Crypto Is Too Dependent on Dollars

Crypto has many problems of its own making. Bad user experiences, unsustainable transaction fees, an inability to assess risks in the face of unyielding innovation. But until this year, I doubt anyone would have suggested that an interdependence on the U.S. dollar was one of them. 

The introduction of easily tradable, even decentralized, stablecoins has been a godsend for millions of ordinary people. They can now hedge against the constant fluctuations in price of ETH and BTC. And price stability means global commerce need no longer be obviously deterred in integrating programmable money into their digital operations. 

And yet, the land of the dollar is in trouble. The full economic repercussions of shutting down an economy for many months are yet to reach its apex. Debt is being monetized on a huge scale. There are huge wealth divides between generations, races and cities.

Cultural and political divides run equally as deep. The U.S. population is so attitudinally polarized that even mask wearing is party-political. And at the top, the country is led by administration intent on stoking more division and taking sides. U.S. politics is so broken, it is not beyond comprehension that full blown civil strife could break out. In fact, it is something that U.S. journalists and generals have openly contemplated in trepidation of the possibility. 

Shiv Malik is the author of two books, the co-founder of the Intergenerational Foundation think tank and a former investigative journalist for the Guardian. He currently evangelizes about a new decentralized data economy for the open source project Streamr.

And if America is so precariously balanced between further prosperity and potential disaster, so too rests the fate of the U.S. dollar for the rest of the world. Just the issue of U.S. Treasury debt issuance alone has had professional money managers warning this month that the U.S.’s reserve currency status is under threat. 

Traditional markets have mature financial products to hedge or flee such tectonic shifts. There are plenty of other world currencies or other non-USD denominated assets to transfer funds into should the dollar take a serious tumble.

Crypto lacks those same products, what an economist or trader might coldly describe as “financial instruments to hedge against external political risks”. Despite Web 3.0’s aim to be both global in reach, and also free of the control of nation states, its fate is still incredibly tied to USD. 

See also: Pascal Hügli – Hyper-Stablecoinization: From Eurodollars to Crypto-Dollars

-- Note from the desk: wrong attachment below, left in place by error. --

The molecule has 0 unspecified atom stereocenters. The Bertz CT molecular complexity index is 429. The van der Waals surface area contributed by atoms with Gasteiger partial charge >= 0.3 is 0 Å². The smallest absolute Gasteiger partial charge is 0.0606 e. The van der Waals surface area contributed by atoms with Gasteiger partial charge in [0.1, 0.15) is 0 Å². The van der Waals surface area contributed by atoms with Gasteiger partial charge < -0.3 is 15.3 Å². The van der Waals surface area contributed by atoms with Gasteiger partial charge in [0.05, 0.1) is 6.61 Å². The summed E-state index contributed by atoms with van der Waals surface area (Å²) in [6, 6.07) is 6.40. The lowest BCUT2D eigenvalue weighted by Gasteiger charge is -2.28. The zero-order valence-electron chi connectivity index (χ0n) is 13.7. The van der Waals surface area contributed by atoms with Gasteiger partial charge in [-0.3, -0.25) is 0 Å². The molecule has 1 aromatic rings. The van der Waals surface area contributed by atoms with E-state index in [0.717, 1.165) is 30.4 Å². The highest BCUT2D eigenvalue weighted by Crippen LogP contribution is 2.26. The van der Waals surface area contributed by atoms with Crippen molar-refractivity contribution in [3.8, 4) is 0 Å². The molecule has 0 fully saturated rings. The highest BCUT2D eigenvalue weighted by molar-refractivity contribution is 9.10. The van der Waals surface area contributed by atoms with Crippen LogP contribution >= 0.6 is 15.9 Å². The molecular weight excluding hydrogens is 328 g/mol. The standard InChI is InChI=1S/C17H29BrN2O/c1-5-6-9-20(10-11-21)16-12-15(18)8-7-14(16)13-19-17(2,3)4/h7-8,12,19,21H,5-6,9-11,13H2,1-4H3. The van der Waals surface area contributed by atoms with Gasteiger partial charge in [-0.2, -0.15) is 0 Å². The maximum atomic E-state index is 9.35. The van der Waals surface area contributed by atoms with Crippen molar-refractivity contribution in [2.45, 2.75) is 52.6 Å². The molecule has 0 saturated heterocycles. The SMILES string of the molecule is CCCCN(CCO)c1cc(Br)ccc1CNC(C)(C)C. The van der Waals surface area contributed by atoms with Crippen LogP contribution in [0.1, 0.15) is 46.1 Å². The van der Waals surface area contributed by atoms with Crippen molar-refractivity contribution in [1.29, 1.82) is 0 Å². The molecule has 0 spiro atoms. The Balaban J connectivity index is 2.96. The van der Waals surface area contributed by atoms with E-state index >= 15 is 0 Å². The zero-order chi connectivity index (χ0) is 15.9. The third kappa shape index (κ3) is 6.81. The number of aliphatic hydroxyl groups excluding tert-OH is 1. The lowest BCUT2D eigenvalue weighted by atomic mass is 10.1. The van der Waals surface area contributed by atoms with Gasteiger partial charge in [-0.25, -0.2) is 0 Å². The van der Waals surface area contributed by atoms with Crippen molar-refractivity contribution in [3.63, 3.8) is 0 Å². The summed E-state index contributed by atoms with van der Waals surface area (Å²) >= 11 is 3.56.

The crypto ecosystem utilizes the global reserve currency in almost every facet of its user experience. Of course, there are those BTC or ETH natives who sleep and breathe satoshis and gwei, but go to any exchange, or check gas prices in your wallet: crypto was built and is used by people who still work in greenbacks. 

The most obvious route out of such interdependence would be to adopt euro, yen or yuan backed stablecoins. But where there are more than half a dozen USD stablecoins with trading volumes regularly above $5 million per day, there are no non-USD stablecoins that can compete at that level. 

Why hasn’t one taken off as yet? Mariano Conti, formerly of the MakerDAO parish, the group who built the autonomous dollar-pegged dai (DAI) stablecoin, is better placed than most to explain why their team opted for dollars.   

Originally, Conti told me, dai was meant to be pegged to the International Monetary Fund’s Special Drawing Right (SDR), which serves as the unit of account between IMF nation state members. The IMF derives SDR by bundling and carefully weighting five major currencies including the yuan, euro, British pound and the yen. But, to put it succinctly, Conti said, “USD was chosen in the end because people think in dollars, not SDR.”

See also: The Biggest Story in Crypto: The Stablecoin Surge and Power Politics

Could this be changed? Could dai transfer to being backed by the euro or yen? 

“The protocol is capable of changing its peg to follow another currency if needed,” he said, “although the process would likely be painful.” A better idea is “issuing another currency, say EuroDai or YenDai backed by Dai.” In other words, building on success by supporting a new stablecoin with already existing collateral.

“If they start gaining traction, having a DollarDai spin-off and then slowly make the underlying dai drift to an existing or new basket of currencies” would also be workable, he said.  

So decentralized, euro or yen backed stablecoins are possible but all of this would take time: Months to create, but perhaps over a year to really gain the trust of a community. And then perhaps even longer to build into the user experience of hundreds of dApps. 

A too tight deadline, but, to contemplate the worst, one that crypto might soon have no choice but to embrace. 


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